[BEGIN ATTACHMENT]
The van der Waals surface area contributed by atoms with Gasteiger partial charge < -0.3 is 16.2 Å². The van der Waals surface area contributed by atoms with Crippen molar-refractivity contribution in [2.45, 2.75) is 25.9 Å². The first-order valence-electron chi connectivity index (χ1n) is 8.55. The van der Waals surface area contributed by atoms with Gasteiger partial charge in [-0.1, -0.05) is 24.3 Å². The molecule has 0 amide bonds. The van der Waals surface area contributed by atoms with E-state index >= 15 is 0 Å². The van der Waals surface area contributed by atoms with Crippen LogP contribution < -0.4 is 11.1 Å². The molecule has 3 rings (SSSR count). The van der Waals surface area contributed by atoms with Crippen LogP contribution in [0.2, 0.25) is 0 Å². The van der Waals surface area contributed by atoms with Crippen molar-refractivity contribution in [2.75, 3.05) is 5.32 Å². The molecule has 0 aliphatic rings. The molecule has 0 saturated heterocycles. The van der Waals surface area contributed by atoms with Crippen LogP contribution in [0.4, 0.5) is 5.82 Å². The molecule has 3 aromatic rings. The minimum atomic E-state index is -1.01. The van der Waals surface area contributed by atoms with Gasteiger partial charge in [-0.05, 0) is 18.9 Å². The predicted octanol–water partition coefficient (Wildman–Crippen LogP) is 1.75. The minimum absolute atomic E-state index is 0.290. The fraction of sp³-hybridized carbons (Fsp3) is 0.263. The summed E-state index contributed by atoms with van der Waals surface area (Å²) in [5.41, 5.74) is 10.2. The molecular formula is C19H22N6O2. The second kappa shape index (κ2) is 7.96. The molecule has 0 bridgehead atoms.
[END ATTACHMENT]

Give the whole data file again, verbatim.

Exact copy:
The van der Waals surface area contributed by atoms with Gasteiger partial charge < -0.3 is 16.2 Å². The van der Waals surface area contributed by atoms with Crippen molar-refractivity contribution in [2.45, 2.75) is 25.9 Å². The first-order valence-electron chi connectivity index (χ1n) is 8.55. The van der Waals surface area contributed by atoms with Gasteiger partial charge in [-0.1, -0.05) is 24.3 Å². The molecule has 0 amide bonds. The van der Waals surface area contributed by atoms with E-state index >= 15 is 0 Å². The van der Waals surface area contributed by atoms with Crippen LogP contribution < -0.4 is 11.1 Å². The molecule has 3 rings (SSSR count). The van der Waals surface area contributed by atoms with Crippen LogP contribution in [0.2, 0.25) is 0 Å². The van der Waals surface area contributed by atoms with Crippen molar-refractivity contribution in [2.75, 3.05) is 5.32 Å². The molecule has 0 aliphatic rings. The molecule has 0 saturated heterocycles. The van der Waals surface area contributed by atoms with Crippen LogP contribution in [0.4, 0.5) is 5.82 Å². The molecule has 3 aromatic rings. The minimum atomic E-state index is -1.01. The van der Waals surface area contributed by atoms with Gasteiger partial charge in [-0.05, 0) is 18.9 Å². The predicted octanol–water partition coefficient (Wildman–Crippen LogP) is 1.75. The minimum absolute atomic E-state index is 0.290. The fraction of sp³-hybridized carbons (Fsp3) is 0.263. The summed E-state index contributed by atoms with van der Waals surface area (Å²) in [5.41, 5.74) is 10.2. The molecular formula is C19H22N6O2. The second kappa shape index (κ2) is 7.96. The molecule has 0 bridgehead atoms.